When your survey is complete, compile the results. Average all the ages guessed to determine the median age you look to people. Divide the cards into stacks for those who guessed above the median and those who guessed below. Put aside those that were exactly on the median age for now. Average the low stack and the high stack and you'll have your age range! Next divide the cards into blue collar and white collar stacks. One stack will probably be bigger. List the times each occupation within the bigger stack is mentioned, and you'll probably find one occupation mentioned more that any other, plus a number of votes for similar jobs. This will suggest the kind of characters you're most likely to be cast as, and that's your first headshot should look.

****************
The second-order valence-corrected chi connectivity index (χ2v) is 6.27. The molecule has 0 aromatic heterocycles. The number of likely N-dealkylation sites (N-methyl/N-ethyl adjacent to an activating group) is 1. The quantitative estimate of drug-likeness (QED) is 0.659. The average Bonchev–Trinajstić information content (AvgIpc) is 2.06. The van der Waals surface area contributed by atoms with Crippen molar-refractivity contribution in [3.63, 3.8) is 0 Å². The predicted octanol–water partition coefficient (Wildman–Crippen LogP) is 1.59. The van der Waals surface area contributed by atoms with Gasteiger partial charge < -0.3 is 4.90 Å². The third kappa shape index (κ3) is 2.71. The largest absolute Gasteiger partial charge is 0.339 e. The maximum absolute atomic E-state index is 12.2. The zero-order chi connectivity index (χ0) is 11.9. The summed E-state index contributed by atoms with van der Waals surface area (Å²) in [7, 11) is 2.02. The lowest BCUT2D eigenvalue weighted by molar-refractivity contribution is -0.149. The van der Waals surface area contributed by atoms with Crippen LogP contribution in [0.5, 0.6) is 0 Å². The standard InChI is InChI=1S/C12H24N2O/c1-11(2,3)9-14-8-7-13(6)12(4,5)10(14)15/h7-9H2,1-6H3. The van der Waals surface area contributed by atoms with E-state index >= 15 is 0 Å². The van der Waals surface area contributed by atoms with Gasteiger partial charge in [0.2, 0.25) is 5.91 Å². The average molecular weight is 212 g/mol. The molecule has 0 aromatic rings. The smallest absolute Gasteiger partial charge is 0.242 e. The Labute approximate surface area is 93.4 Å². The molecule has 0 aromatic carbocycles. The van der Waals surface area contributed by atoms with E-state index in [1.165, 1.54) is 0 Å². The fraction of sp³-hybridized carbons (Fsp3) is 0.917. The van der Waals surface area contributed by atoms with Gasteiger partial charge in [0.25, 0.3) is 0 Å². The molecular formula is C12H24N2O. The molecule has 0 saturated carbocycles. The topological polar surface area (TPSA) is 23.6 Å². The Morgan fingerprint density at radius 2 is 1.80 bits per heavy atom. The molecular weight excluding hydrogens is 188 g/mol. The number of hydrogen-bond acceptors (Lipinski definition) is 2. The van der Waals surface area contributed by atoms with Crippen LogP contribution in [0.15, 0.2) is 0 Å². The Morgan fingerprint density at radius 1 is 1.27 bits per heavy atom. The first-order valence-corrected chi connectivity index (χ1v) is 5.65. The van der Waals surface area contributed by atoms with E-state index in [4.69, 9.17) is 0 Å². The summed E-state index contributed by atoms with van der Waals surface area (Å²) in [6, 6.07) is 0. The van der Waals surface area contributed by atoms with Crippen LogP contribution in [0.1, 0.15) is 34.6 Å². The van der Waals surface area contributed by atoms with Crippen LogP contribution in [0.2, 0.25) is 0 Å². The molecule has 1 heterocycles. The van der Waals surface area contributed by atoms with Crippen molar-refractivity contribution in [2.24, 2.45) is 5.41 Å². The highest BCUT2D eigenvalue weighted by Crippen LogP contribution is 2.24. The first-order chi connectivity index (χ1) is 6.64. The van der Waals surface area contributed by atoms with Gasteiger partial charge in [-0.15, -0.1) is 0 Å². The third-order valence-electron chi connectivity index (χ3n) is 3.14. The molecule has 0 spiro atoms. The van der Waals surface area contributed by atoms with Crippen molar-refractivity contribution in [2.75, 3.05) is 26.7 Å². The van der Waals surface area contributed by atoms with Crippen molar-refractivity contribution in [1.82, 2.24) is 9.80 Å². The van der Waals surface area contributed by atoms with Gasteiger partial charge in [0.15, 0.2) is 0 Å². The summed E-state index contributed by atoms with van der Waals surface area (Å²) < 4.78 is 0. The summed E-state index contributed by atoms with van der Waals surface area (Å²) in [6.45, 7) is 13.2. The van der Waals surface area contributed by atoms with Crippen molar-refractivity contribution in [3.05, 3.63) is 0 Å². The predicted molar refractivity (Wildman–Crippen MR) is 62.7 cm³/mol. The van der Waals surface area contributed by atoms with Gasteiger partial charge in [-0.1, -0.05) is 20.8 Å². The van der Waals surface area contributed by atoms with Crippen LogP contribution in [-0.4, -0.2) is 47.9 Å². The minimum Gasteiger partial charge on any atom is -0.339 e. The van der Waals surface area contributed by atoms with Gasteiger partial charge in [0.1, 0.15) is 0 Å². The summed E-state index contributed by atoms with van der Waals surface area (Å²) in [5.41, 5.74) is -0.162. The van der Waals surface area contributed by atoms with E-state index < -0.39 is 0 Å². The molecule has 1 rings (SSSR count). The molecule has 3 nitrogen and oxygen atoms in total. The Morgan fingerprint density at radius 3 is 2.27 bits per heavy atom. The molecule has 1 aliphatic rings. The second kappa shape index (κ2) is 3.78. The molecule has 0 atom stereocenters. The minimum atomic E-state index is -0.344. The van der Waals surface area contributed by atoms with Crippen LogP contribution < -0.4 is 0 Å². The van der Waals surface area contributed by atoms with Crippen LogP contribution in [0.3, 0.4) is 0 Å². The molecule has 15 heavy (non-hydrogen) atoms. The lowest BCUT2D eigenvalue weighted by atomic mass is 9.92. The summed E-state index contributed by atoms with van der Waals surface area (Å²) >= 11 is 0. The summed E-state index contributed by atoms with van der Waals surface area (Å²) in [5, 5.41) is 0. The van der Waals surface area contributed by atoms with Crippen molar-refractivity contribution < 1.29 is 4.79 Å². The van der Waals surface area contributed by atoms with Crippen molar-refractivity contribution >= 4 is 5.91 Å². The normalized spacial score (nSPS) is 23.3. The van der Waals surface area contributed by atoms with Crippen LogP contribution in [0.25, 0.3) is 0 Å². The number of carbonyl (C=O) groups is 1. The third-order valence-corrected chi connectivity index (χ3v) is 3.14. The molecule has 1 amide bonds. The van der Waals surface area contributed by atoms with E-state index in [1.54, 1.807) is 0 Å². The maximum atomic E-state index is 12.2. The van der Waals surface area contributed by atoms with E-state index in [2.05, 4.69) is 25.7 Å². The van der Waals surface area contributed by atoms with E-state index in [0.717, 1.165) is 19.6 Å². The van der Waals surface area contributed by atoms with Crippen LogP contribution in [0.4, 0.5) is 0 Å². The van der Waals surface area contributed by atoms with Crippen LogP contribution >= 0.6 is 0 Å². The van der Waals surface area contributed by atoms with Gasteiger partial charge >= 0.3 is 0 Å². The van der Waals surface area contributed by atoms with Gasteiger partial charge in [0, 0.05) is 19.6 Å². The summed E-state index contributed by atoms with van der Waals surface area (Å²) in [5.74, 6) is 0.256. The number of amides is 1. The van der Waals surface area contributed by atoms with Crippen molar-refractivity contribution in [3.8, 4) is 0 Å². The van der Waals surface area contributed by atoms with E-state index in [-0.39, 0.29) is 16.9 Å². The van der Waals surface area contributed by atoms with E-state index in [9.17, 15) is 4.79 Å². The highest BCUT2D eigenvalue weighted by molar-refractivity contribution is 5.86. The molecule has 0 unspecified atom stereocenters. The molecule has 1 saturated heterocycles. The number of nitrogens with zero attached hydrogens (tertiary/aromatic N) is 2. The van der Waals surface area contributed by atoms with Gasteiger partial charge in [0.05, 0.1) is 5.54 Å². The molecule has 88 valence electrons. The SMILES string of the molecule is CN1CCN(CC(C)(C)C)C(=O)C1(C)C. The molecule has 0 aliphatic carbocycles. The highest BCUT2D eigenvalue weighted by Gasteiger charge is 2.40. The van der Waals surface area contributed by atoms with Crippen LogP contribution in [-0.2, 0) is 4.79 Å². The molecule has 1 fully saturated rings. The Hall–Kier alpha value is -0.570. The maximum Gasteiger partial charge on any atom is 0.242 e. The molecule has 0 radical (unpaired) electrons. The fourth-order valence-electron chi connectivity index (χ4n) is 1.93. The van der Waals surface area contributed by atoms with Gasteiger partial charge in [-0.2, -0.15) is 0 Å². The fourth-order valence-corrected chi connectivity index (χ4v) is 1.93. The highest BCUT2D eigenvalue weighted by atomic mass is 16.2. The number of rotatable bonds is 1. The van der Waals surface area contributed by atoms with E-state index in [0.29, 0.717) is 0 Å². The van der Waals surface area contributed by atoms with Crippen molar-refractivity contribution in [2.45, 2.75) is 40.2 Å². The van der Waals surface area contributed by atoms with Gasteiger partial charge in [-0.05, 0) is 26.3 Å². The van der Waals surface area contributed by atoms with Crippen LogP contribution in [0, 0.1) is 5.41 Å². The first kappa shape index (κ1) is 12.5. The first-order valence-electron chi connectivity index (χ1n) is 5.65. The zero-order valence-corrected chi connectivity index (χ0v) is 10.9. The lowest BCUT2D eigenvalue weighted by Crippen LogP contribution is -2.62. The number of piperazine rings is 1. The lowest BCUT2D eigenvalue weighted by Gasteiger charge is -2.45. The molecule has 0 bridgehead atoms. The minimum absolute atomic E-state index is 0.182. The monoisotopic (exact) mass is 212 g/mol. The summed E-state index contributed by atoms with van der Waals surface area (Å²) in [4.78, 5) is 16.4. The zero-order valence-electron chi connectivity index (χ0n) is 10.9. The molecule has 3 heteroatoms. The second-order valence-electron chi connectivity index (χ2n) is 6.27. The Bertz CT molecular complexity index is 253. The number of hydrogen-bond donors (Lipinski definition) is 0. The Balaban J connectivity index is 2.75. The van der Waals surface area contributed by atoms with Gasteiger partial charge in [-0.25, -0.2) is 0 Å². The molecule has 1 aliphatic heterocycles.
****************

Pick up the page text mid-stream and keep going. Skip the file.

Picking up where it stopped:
When you go for your picture, dress as if you were going for an interview for that job. You may have a different perception of what you want to look like but the easiest way for you to penetrate the market is to go with your strongest suit. I've tried desperately to look six feet tall and muscular, but it just isn't going to happen. Go with your strengths! There are several good photographers in the area, some of whom give a discount to ACTors. My students should all have a resource list, and others of you can get one by emailing me. The primary thing is to take charge of the headshot session and make sure the photographer understands that the session is about your career, not the photographers. Call ahead and let them know that you have something specific in mind, the specific type that was determined by your survey. The most important thing is that the picture must look exactly like you. You want the casting director to instantly recognize you from the headshot. Also determine how many shots will be taken ... usually 36 or 72.. How many prints you will be getting, who keeps the negatives, and whether a make up artist will be provided. Most photographers are shooting digital headshots these days (I prefer them for several reasons.) Only light make up should be used... let 'em see those charming wrinkles and laugh lines around you eyes! You should get a contact sheet or photo CD a few days after the shoot, and use it to get several opinions about which two shots best sell your type. I seldom pick my own pictures; I always let my agents have final say, since they will be using them most. Then have the photographer or lab print those two as 8x10's, and again get several other opinions about which one to have duplicated. Nowadays most duplication houses can also print from a CDROM if you've had your shots done digitally. There are several good duplication houses on your resources list. The one many of my staudents use for lithographs use (Pinacle Solutions) has a great package; 150X10s, 150 postcards, and 300 business cards for $212.) Final Print, with three locations in the L.A. area, is my choice for southern California. By the way, eight by ten is the industry standard. I have NEVER been asked for my eight and a half by eleven! Also, thanks to digital photography, color photos have come down to a reasonable price, and that's the choice in Hollywood. Always have your name printed on the front of your picture, in case it gets separated from your resume. Don't print your resume on the back of your picture, either, or if you do, attach another to the back. What do you do when it changes, and you end up with a bunch of pictures with and out-dated resume on the back?